Many programmers understand it's dangerous and wasteful to spend time re-implementing standard algorithms and data structures. Sure, you might be able to tune it a bit to your needs, but you risk making subtle mistakes. Frameworks have been widely tested over the years. They represent our collective investment in a software infrastructure. There aren't many examples of when it makes sense to "go off the grid," toss aside the hard work of others, and build an algorithmic cabin with your own two hands.
The right approach is to study the frameworks and learn how to use them to your best advantage. If you choose the wrong data structure, you could turn a linear job into one that takes a time that's a quadratic function of the input size. That's a big hassle once you go viral.
Compilers and smart IDEs correct your syntax
Am I supposed to put a semicolon after the last statement in a block? Is the semicolon a "separator" or a "terminator"? Language designers have spent a long time crafting parsers that enforce these rules and — guess what — I don't care. There was a time a decade or so when I did care, but now the IDEs do the work for me. They're constantly watching my back and telling me when I screw up. I let them do the thinking for me and spend my time pondering the big questions about my code. The IDE is the peon, the programming assistant that handles those petty details.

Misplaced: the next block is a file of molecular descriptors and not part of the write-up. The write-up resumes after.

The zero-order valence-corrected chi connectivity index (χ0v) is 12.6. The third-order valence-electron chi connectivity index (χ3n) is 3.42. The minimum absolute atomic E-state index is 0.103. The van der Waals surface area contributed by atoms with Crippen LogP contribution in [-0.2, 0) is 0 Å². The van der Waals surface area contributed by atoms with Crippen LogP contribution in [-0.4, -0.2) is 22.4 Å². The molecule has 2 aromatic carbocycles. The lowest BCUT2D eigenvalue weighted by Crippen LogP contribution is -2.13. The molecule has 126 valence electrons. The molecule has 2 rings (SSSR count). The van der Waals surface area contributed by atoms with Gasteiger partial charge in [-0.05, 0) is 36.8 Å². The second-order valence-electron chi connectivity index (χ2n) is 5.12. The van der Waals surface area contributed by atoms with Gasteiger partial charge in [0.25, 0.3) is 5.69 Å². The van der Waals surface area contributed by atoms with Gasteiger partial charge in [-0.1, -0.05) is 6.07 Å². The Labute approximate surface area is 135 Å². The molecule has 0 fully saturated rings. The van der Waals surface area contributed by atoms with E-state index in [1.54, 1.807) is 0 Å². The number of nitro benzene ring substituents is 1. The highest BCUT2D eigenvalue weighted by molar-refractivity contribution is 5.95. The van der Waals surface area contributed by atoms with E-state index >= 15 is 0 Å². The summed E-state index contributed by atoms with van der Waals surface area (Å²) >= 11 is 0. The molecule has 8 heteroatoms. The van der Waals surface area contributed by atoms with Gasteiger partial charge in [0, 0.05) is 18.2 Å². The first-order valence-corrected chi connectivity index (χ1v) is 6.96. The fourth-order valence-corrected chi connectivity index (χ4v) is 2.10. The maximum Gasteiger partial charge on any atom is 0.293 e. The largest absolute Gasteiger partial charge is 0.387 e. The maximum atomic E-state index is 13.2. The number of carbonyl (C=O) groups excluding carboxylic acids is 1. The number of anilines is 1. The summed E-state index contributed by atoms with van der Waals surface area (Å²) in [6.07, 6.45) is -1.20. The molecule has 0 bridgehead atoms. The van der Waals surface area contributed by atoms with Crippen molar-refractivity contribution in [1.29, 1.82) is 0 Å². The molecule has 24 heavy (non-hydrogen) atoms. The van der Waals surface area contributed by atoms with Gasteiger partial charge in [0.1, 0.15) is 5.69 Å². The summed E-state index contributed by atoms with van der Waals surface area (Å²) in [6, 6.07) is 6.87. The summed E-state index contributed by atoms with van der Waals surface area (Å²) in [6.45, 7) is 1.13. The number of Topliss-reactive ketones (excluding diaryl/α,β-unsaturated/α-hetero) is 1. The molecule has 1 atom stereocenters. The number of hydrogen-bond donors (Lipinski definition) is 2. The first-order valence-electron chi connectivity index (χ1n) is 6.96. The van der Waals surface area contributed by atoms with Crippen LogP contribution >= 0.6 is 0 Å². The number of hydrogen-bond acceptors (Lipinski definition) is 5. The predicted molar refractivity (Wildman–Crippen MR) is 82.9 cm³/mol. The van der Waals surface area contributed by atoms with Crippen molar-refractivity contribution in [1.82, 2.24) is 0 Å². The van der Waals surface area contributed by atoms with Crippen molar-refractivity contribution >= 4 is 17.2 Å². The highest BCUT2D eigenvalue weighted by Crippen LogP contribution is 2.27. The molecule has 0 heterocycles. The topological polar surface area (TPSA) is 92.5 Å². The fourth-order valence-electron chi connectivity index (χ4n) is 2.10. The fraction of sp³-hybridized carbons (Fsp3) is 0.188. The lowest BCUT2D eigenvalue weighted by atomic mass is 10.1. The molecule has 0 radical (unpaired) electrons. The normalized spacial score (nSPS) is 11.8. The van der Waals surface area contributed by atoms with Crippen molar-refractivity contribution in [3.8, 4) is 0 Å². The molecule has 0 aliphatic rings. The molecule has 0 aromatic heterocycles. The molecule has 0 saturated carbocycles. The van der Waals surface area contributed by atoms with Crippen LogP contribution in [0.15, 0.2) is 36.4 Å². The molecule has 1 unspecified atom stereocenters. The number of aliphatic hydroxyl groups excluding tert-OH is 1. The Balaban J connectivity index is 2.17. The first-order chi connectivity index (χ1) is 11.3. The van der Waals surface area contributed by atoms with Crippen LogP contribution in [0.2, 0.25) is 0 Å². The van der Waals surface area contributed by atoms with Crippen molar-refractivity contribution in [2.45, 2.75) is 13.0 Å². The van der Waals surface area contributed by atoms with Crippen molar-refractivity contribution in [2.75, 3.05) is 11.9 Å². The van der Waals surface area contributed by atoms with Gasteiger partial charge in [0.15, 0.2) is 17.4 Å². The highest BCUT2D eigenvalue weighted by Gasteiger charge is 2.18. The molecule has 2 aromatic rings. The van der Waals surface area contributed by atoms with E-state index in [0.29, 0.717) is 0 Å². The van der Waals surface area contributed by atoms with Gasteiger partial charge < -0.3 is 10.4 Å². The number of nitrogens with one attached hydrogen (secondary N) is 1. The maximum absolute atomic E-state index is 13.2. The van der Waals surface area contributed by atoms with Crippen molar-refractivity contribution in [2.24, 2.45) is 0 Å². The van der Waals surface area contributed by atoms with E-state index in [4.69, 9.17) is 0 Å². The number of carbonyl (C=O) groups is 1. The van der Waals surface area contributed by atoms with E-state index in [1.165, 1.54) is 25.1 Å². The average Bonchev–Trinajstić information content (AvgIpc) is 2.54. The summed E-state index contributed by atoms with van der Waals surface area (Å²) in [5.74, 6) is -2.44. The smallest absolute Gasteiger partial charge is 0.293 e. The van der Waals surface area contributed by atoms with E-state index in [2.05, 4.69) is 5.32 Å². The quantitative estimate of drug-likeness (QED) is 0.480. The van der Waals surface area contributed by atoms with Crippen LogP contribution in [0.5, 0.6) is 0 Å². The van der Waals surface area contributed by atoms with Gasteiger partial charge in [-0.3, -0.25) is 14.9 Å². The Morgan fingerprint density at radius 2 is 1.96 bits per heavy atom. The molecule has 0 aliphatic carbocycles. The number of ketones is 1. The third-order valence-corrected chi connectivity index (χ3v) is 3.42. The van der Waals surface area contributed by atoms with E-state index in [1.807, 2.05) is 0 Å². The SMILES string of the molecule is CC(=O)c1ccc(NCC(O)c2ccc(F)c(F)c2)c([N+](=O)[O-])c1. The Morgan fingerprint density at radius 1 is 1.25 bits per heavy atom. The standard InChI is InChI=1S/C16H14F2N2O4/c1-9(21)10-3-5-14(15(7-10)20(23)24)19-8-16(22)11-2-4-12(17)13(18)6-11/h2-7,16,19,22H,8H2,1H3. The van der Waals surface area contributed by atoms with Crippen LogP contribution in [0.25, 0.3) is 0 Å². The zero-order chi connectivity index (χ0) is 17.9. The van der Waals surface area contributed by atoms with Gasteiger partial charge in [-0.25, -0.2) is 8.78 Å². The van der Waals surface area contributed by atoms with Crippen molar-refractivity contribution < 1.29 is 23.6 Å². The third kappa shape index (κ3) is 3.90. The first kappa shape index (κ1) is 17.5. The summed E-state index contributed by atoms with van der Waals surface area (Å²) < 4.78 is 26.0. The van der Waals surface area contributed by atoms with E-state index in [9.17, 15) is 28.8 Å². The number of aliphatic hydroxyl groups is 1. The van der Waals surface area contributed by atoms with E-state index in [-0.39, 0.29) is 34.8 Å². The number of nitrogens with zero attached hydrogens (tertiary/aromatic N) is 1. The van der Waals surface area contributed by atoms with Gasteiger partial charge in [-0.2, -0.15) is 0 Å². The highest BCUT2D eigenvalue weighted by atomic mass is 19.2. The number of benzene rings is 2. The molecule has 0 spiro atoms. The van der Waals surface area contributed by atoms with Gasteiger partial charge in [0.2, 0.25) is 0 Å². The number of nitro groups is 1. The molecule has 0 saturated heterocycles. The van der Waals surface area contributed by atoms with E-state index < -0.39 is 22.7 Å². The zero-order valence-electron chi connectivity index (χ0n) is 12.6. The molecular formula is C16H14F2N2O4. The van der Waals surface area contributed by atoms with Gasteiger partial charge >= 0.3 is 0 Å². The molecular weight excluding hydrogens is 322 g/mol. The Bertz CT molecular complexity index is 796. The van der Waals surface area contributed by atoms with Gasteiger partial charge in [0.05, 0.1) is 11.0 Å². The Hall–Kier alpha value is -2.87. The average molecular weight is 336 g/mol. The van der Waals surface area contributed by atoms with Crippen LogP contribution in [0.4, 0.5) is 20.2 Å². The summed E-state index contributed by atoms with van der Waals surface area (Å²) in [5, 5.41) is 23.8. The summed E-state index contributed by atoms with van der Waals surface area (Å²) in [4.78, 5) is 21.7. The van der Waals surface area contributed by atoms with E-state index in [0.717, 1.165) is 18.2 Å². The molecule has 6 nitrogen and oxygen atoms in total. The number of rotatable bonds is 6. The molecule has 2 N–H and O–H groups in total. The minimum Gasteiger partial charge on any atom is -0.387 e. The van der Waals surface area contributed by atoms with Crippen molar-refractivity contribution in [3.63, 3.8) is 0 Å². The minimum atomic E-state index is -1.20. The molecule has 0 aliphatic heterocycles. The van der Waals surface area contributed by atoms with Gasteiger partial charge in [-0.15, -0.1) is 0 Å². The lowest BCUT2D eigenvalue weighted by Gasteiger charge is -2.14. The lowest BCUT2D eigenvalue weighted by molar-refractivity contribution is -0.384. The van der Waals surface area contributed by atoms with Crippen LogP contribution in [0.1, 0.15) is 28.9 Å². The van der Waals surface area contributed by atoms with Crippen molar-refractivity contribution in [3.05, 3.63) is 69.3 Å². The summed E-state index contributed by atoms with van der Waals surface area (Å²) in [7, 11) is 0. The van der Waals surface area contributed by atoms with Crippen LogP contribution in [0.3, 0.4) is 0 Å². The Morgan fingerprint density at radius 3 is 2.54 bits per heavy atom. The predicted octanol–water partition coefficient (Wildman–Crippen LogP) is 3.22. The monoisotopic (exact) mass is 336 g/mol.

Automation has saved us from the tedium of programming syntax. Oh sure, they don't do everything for us. We still need to have a vague idea of which punctuation to deploy. But most of the time, the details about the languages don't matter.
The IDEs also help with frameworks, but only the little details. They'll remind us the parameters for the function call, and they'll even check to see whether the data is the right type. After that, we're supposed to know which functions to use and how to plug them together. This is where our mind focuses when the syntax doesn't matter so much — toward the higher-level methods and functions that will help surface solutions more expediently.
Syntax is disappearing with visual languages
While this has been predicted for many years, it's slowly happening with some — though not all — code. Some programming continues to be very textual, but some is becoming more visual, which means the underlying computer language doesn't matter as much.
GUI builders are the easiest places to see this. You can drag and drop user interface widgets all day and night without worrying about whether it's C or Java or anything else. The details are coded in visual boxes.
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